EU keeps its shield up in the US trade war. Michel eudebates with American Chamber of Commerce

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Charles MICHEL, President of the European Council, meets via video conference with the Executive Council of the American Chamber of Commerce to the EU. #eudebates #debates #Barnier #BREXIT #negotiations #USA #Canada

Europe expects a change of tone with Joe Biden but trade ties could still be tense.

Europe wants to reset trade relations with incoming U.S. President Joe Biden but is not laying down arms just yet.

Indeed, the first major EU action after Biden's victory has been to slam higher tariffs on U.S. planes and agricultural goods in a long-running case involving America's subsidies for its aerospace champion Boeing.

Relations with the next U.S. administration pose a dilemma. On the one hand, Brussels is seeking to turn the page on four years of transatlantic tariff war with U.S. President Donald Trump and his "America First" strategy. On the other, however, EU officials are acutely aware that trade relations with the U.S. are likely to remain tense over topics ranging from taxing U.S. tech giants to Europe's appetite for Russian gas.

For now, top officials in Europe insist that they are cautiously preparing for a new start. They argue this week's Boeing tariffs are only retaliatory and counterbalance the tariffs the U.S. has imposed over European subsidies for Airbus. The new EU duties are supposed to create a level playing field until Washington comes back to the negotiating table to discuss a broader transatlantic détente.

Dutch Trade Minister Sigrid Kaag argued the tariffs were all about building up a strong position for this kind of de-escalation.

“I understand this might look contradictory,” she said after a virtual meeting of EU trade ministers on Monday. “But it also means that all cards are now on the table. We expect these tariffs to be revoked in the near future when we can reset the trade agenda with the U.S.”

She added she hoped for a “new momentum” in transatlantic trade relations.

EU Trade Commissioner Valdis Dombrovskis also cast the Boeing tariffs as a move that should lay the path to a peace deal. “The EU wants a positive and forward-looking transatlantic agenda,” he said when announcing the new duties. “Therefore, we call on the U.S. to agree to both sides dropping existing countermeasures with immediate effect.” He also stressed: “We are not escalating anything, we are exercising our rights as awarded by the WTO.”

German Economy Minister Peter Altmaier, who chaired Monday's meeting of trade ministers, said that over the course of discussions it had "become clear that a very broad majority of member states see the U.S. presidential election as an opportunity to realign trade relations, to resolve trade conflicts ... and to contribute to a more rule-based, multilateral, anti-protectionist global trade relationship."

Altmaier's boss, Chancellor Angela Merkel, also said Germany and Europe were ready to contribute more to the transatlantic relationship, and named free trade as one of the key topics in which the U.S. and Germany must stand together.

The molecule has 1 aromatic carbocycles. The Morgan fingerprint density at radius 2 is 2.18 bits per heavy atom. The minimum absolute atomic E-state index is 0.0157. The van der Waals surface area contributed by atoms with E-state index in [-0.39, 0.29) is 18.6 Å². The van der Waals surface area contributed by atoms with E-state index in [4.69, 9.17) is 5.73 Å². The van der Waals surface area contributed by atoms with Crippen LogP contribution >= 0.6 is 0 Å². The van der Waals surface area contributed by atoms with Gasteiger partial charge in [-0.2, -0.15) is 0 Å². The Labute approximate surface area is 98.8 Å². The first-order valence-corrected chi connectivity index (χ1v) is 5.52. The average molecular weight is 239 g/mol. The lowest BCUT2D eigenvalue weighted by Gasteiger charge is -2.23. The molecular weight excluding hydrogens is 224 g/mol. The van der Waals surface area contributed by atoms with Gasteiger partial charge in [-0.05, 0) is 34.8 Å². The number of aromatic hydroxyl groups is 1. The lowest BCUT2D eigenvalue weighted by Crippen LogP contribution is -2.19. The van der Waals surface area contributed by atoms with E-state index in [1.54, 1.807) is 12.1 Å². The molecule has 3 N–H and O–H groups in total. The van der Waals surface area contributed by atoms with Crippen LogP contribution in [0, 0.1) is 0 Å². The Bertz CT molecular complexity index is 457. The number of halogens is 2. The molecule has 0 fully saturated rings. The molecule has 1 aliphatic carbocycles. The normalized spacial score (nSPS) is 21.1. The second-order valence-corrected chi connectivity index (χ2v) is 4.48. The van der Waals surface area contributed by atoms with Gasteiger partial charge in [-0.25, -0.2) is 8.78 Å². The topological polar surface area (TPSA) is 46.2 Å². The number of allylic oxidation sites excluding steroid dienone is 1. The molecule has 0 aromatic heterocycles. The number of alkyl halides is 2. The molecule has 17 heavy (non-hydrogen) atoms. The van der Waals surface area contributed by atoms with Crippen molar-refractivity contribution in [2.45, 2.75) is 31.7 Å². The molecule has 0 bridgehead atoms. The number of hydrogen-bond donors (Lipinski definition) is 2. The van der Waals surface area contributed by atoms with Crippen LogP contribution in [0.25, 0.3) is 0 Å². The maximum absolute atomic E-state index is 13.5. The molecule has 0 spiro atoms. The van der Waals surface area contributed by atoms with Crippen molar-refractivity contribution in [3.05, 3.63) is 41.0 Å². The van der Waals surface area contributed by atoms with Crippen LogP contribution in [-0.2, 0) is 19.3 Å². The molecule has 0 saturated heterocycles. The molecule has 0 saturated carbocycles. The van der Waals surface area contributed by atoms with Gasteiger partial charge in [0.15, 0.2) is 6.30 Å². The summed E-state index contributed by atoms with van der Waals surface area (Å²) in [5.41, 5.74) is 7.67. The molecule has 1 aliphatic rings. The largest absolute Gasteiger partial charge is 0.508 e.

No easy fixes
That is all easier said than done. While Biden will doubtless strike a different tone from Trump, Europe knows that he is no fanatical free trader. He has promised to boost U.S. manufacturing and has made strengthening “Buy American” provisions a centerpiece of his economic campaign.

In a sign of the type of discussions that lie ahead for Brussels and Washington, Altmaier on Monday also warned ministers had discussed Washington's unilateral tariffs on steel and aluminum as well as Trump's threat of car tariffs, and made clear Europe's welcoming response to Biden was linked to an expectation that America would remove its tariffs on EU goods.

"With the new administration ... we are striving for a situation in which it is no longer necessary to impose special tariffs for individual product groups, because we are prepared to reach a comprehensive trade policy agreement with the U.S.," Altmaier said.

Altmaier's choice of words — particularly differentiating an agreement on how to conduct "trade policy" from a trade agreement per se — reflects how difficult EU leaders think progress on concrete trade files will be.

While some politicians on both sides of the Atlantic still dream of a revival of the transatlantic TTIP deal, such as German Defense Minister Annegret Kramp-Karrenbauer, who last month called for a transatlantic free trade area, the Biden campaign has said new trade deals are not its priority. Such a deal would also face major opposition in Europe. Both sides have over the last four years grown apart on policies such as taxing digital giants, setting privacy limits to data transfers, phasing out pesticides, subsidizing "green deal" champions such as battery makers and imposing a border levy on carbon. #eudebates
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